But all I can muster is a sigh in resignation. Anything more and I’ll throw up today’s breakfast and maybe dinner from last night.

    I chuckle harshly. It was a good meal. The portions could have been bigger, but they were the same as always. They were small, but still filling in the end.

    But it wasn’t the same. Without her.

    My partner.

    My conscience and as I slowly realize

    She is my life and I can’t live without her.

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  5. “I’m fine.” A fake smile and several quick blinks, fighting back the sting of tears that want to come.

    “I’m good, yeah, how are you? How’s the new baby?” Classic diversion tactic; deflect the question back on them.

    “Yeah, great thanks, same old same old, you know.” I want to roll my eyes at my words.

    They are all just empty words spoken with hollow tones and half smiles. Barely there feigned enthusiasm as I wander through the crowd, seething on the inside. My skin crawls as it makes contact with someone else’s, the nausea swirling in my stomach as the mass of bodies engulfs me.

    I squeeze my way through, stopping every so often to make more small talk with more of same.

    The same faces every year at the neighbours’ New Years Eve party. The whole neighbourhood are out in force, from the Stepford wives with their perfect blonde chignons to their preppy husbands with their Rolexes and golf talk, talking the talk and walking the walk.

    But it’s empty, and it’s fake and none of it appeals to me.

    I can’t stand any of it, and I just don’t fit in here.

    I down the contents of my cup, the smooth liquid burning my throat as it goes down, and make a break for it upstairs, where hopefully I can hide out in the bathroom for a little while.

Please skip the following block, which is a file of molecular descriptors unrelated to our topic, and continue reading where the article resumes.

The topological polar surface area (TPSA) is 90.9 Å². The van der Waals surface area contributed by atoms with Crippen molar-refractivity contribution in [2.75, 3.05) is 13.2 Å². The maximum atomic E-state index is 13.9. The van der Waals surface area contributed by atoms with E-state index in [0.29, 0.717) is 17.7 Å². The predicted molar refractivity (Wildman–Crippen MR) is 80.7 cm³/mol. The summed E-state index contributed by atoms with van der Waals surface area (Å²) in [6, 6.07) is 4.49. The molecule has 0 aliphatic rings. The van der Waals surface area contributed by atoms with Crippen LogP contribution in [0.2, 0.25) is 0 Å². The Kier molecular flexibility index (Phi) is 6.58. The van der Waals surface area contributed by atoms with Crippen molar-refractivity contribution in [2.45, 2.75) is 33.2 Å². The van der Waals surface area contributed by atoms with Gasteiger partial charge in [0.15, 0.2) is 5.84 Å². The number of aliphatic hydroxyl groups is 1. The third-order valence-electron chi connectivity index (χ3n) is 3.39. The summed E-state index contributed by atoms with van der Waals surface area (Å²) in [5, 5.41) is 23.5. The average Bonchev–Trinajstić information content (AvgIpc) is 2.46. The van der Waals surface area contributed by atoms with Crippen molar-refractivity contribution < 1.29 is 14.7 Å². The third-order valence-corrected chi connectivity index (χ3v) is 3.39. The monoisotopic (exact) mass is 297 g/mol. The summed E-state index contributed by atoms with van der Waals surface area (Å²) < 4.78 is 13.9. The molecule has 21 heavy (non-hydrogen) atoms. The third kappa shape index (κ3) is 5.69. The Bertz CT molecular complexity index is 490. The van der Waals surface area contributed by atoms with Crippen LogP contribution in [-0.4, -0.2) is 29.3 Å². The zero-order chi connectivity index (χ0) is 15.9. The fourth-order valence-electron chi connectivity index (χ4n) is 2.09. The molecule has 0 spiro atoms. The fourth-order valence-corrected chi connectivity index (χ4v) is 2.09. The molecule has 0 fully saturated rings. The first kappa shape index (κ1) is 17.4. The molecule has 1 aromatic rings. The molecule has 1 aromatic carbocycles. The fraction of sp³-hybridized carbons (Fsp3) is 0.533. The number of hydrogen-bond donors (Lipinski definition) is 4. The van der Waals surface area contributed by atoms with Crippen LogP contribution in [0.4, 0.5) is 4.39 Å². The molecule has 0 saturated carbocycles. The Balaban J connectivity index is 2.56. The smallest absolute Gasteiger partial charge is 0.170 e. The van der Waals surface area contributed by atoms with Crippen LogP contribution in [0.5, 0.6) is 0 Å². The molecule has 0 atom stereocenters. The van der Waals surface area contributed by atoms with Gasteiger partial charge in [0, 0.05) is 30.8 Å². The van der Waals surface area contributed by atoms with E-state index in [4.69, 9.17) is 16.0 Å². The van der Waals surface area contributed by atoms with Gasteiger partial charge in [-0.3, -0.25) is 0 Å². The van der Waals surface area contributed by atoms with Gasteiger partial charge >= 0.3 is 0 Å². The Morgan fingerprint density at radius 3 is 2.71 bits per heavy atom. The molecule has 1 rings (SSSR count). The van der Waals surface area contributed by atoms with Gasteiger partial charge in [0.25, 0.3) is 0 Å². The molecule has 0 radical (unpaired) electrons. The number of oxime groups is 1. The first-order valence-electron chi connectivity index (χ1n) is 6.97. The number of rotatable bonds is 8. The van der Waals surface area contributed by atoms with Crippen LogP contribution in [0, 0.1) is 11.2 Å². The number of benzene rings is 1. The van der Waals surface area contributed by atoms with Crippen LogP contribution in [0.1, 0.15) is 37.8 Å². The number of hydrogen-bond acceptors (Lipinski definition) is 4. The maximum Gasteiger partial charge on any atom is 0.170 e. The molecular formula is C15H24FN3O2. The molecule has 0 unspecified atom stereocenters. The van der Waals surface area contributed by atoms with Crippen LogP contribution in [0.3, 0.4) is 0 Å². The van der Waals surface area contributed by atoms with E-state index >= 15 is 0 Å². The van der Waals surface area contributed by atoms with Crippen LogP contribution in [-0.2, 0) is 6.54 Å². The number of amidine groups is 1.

When I find the bathroom door locked, I slip into the guest bedroom where I know there is a balcony. Some air would do me good.

    I push the balcony doors open, stumbling over my own feet as fresh, frigid air reacts with the buzz of too much alcohol. I catch myself and lean on the balcony railing, taking deep gulps of air into my screaming lungs, relief washing over me as I find myself in solitude.

    I feel like I’m drowning in dark murky waters and no one can see my struggle. I feel like I’m screaming until my throat bleeds but no one can hear me. I feel like I’m clawing at my own skin until angry red stripes appear, and why the hell is no one stopping me?

    Away from the buzz of the party, in the silence of a starless night, I realise that I will never fit in here. I will never be the neighbour I should be or the wife my husband wants me to be. I will never be SuperMom who can do everything with a dozen cookies on top, nor have the perfect blonde chignon.

    My silence is approval – to my husband’s requests and my neighbours’ snarky comments.
    My silence means I’ll do whatever you ask with gritted teeth and fake smile, because sometimes it’s just easier to submit.

    But it’s stifling me. It’s oppressing me and submerging me and suffocating me all at once. Slowly killing my spirit and crushing my soul.